Stop Calling Women “Complicated” and Men “Simple”

You know the drill. In a relationship, argument or conversation, men write off women as being “too complicated” and women write off men as being “simple.” These labels are easy ways to push aside other people’s problems by categorizing them under “girl problems” and guy “problems,” but the reality is that it is degrading on both sides.

Women are more than just “complicated”

Black and white image of 4 women laughing and holding onto each other

There is a stigma that if a woman is upset about anything (and I mean literally anything) that she is “on her period” or “being complicated,” but this label of “complicated” is creating a gender norm of “women can’t be upset over reasonable issues.” This hurts the confidence of women and makes their voices less important.

Unfortunately, this concept of women being “complicated” is prevalent even in K-12 schooling. I can remember being on leadership in my high school band and explaining a problem to a classmate only to be dismissed as “overreacting.” This left me feeling invalid about my emotions, and I no longer expressed my opinions to that person.

This label makes women feel like they cannot express emotions without being judged based on their gender. These labels are assigned from a very early age, and it hurts girls’ self-esteem and self-image. It also makes it harder to validate one’s own feelings by being constantly disregarded. This creates a toxic culture of bottling up one’s emotions until they overflow.

Men are more than just “simple”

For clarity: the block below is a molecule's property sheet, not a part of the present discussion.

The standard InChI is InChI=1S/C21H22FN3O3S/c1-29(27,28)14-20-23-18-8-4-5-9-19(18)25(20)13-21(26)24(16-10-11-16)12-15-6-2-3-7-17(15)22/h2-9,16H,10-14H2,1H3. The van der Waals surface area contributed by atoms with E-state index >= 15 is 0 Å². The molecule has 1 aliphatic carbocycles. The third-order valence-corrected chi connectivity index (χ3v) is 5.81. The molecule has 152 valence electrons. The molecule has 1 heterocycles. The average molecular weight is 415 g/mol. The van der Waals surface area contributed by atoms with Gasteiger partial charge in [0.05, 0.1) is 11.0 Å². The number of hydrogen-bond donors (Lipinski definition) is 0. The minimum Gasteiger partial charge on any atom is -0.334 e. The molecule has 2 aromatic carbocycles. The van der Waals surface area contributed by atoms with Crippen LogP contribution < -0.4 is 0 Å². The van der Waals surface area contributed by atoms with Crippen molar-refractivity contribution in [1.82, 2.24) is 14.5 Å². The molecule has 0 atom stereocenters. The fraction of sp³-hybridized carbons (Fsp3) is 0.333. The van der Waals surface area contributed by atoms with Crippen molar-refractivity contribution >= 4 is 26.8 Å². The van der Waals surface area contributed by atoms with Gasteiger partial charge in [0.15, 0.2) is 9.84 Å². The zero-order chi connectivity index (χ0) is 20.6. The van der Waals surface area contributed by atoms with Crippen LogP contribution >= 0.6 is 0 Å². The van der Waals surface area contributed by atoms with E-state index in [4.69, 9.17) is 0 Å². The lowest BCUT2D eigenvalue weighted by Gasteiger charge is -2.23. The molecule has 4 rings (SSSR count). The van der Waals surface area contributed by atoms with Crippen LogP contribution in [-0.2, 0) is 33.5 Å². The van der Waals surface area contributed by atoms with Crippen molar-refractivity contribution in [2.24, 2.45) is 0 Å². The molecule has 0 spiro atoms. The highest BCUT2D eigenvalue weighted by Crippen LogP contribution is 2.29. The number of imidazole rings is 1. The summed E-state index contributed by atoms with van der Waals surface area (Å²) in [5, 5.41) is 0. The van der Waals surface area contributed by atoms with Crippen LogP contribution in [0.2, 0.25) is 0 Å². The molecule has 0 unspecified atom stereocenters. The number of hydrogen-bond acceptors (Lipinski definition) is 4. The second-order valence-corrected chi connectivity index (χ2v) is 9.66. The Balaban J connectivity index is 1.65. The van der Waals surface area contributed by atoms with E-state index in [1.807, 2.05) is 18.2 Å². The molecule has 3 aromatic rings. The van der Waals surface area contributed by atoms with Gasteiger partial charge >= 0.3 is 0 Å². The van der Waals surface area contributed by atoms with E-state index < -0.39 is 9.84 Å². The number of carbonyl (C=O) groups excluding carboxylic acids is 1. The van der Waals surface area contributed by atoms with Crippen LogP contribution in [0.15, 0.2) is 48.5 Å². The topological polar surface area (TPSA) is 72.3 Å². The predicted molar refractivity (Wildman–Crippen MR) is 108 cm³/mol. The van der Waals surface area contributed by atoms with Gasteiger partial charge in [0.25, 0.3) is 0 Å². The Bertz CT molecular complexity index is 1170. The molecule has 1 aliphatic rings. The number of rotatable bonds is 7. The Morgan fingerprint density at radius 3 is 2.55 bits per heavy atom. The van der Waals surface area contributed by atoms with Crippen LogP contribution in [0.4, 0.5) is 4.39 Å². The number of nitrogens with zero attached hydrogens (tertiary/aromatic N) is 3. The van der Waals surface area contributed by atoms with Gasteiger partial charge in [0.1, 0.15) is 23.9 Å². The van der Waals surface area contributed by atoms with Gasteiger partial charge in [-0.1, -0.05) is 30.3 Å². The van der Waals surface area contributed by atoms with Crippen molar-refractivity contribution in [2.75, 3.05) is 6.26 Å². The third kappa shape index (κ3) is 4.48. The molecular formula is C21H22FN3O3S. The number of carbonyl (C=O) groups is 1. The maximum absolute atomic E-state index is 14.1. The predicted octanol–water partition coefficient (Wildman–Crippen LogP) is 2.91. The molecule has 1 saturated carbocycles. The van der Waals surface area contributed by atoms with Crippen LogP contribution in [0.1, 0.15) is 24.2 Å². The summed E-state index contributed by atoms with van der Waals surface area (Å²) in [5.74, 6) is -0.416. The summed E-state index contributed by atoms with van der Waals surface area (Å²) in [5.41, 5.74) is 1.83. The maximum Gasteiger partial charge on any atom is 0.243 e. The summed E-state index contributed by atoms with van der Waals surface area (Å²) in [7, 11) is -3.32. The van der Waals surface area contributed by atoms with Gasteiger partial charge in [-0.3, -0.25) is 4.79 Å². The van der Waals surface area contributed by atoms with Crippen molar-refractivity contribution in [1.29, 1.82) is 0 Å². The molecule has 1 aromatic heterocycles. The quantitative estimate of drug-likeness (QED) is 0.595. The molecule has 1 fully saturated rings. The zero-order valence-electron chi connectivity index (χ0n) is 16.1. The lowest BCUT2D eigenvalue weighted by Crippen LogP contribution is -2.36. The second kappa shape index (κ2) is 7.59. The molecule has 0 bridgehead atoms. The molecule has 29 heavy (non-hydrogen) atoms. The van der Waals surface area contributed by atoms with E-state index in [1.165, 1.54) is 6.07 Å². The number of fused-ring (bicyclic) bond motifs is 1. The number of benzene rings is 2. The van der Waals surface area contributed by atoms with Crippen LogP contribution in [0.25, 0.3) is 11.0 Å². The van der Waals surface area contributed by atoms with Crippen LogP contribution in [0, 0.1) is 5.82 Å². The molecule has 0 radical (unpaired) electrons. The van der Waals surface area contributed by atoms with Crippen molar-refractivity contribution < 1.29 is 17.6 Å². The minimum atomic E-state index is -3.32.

On the flip side, many people describe men as being “simple” and only wanting food and affection. This is equally as degrading as calling a woman “complicated.” By giving men the label of being "simple,” this invalidates their emotions and expression of frustration in their lives. This idea also feeds into the toxic masculinity that men face, which is less recognized than the struggles that women go through.

In today’s society, it is more acceptable for men to show vulnerability, but it has not always been this way. In fact, men and boys are still told to “man up” and “suck it up,” which sends the message that their feelings are invalid. Men are often brushed aside when they express emotions because it makes them “complicated” and therefore less manly.

It is important to recognize that men 1) have feelings and emotions about the world around them and 2) that their emotions are just as valid as women’s. It is hard to be a woman in today’s society, but that should not invalidate the struggles men experience.

So nobody wins

If women are dismissed for being too “complicated” and men are dismissed for being too “simple,” then who wins? This creates an atmosphere where nobody is allowed to be upset, angry or sad without being invalidated by someone else. If nobody can express emotion, then how are we supposed to be human? All people need to be recognized as having feelings, concerns and desires regardless of their gender. Why limit someone because of a stigma? Why invalidate another person’s struggles? There is no reason to limit how someone expresses emotions, and stopping the use of the labels “complicated” and “simple” is the first step.

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